In addition to the actual characters in the book, Tolstoy himself  provides important context within the book. Paul and Katerina are able to discuss both the life of the writer and his works during this short but intense period. The other "character" is the winter. I know it is all about acclimatisation, but this warm blooded Aussie has no idea how people survive in the cold and snow which is described in this book.

As soon as I saw this cover I knew that I wanted to read it. I liked the fact that this is a WWII novel but it has a different setting with the main character being German.

I don't read a lot of books by male authors, but on the strength of this book I will be searching out Steven Conte's previous book, and for anything new that he publishes.

This was an excellent read that I highly recommend.

Rating 5/5

Goodreads description:

Epic in scope, ambitious and astonishingly good, The Tolstoy Estate proclaims Steven Conte as one of Australia's finest writers.

From the winner of the inaugural Prime Minister's Literary Award, Steven Conte, comes a powerful, densely rich and deeply affecting novel of love, war and literature

In the first year of the doomed German invasion of Russia in WWII, a German military doctor, Paul Bauer, is assigned to establish a field hospital at Yasnaya Polyana - the former grand estate of Count Leo Tolstoy, the author of the classic War and Peace. There he encounters a hostile aristocratic Russian woman, Katerina Trubetzkaya, a writer who has been left in charge of the estate. But even as a tentative friendship develops between them, Bauer's hostile and arrogant commanding officer, Julius Metz, becomes erratic and unhinged as the war turns against the Germans. Over the course of six weeks, in the terrible winter of 1941, everything starts to unravel...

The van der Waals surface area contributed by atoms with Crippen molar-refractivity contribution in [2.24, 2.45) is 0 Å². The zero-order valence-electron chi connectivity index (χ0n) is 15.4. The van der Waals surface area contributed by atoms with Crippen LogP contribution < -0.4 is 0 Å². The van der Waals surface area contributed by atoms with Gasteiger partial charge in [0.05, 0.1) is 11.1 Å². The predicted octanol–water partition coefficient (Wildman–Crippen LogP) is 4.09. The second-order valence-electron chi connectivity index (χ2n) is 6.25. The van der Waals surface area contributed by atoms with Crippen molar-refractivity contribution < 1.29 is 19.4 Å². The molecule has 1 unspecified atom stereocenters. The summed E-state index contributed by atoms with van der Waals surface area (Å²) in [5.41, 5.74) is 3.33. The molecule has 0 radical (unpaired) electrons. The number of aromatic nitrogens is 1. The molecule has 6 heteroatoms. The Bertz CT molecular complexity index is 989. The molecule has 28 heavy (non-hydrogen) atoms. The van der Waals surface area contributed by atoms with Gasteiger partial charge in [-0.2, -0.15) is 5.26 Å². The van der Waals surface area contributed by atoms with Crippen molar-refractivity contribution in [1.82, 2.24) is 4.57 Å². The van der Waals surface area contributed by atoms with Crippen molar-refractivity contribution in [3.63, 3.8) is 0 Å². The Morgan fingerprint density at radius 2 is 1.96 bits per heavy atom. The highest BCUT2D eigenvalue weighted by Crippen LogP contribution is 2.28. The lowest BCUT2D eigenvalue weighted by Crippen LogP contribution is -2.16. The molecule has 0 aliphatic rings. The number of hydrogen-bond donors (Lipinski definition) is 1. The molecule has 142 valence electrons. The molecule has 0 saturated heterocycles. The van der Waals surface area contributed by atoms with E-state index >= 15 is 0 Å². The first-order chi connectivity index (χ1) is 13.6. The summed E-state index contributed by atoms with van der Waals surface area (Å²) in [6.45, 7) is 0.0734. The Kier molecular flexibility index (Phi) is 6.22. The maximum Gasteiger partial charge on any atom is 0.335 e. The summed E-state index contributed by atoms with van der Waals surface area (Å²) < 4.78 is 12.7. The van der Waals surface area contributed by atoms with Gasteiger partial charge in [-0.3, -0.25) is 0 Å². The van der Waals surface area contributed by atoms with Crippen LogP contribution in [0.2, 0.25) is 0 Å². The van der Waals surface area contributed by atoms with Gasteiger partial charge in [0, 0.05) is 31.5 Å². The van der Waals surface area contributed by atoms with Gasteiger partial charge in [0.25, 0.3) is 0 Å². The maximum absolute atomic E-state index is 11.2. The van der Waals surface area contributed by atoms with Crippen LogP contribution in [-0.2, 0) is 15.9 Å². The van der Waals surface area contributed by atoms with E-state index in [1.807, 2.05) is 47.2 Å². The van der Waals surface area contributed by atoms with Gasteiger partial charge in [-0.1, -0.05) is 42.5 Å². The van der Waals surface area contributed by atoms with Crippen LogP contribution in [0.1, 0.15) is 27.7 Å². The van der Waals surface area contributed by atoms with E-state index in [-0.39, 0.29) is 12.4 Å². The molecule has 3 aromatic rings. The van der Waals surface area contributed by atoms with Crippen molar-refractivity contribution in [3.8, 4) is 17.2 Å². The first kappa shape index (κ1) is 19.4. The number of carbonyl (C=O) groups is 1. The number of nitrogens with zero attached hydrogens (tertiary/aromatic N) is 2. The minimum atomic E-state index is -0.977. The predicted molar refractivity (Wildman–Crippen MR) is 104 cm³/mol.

From the critically acclaimed and award-winning author, Steven Conte, The Tolstoy Estate is ambitious, accomplished and astonishingly good: an engrossing, intense and compelling exploration of the horror and brutality of conflict, and the moral, emotional, physical and intellectual limits that people reach in war time. It is also a poignant, bittersweet love story - and, most movingly, a novel that explores the notion that literature can still be a potent force for good in our world.


  1. I'm reading up a storm these days, and always looking for a new title. Thanks for the recommendation!

    1. This is a good one to add to your list Beth!

  2. I'm glad they mix in Tolstoy's lit into this WWII novel ... Is it based on a true story of the German advance getting to Tolstoy's estate? Sounds pretty good.

  3. I've been eyeing this book of since it turned up on our shelves at work last week. I'm currently rereading War & Peace and it feels like it's really calling my name.
    Glad you enjoyed it.

  4. I've been eyeing this book from other reviewers. Yours clinched it, I've downloaded it. I've been meaning to read W&P, well, all my life. One day....

  5. I'm reading a book set in Siberia in 1907 right now. I need a break from cold, bleak Russia! When I'm ready for another Russia book, though, I'm definitely going to pick this one up. It sounds excellent.

    1. This is definitely cold so I understand why you would want a break!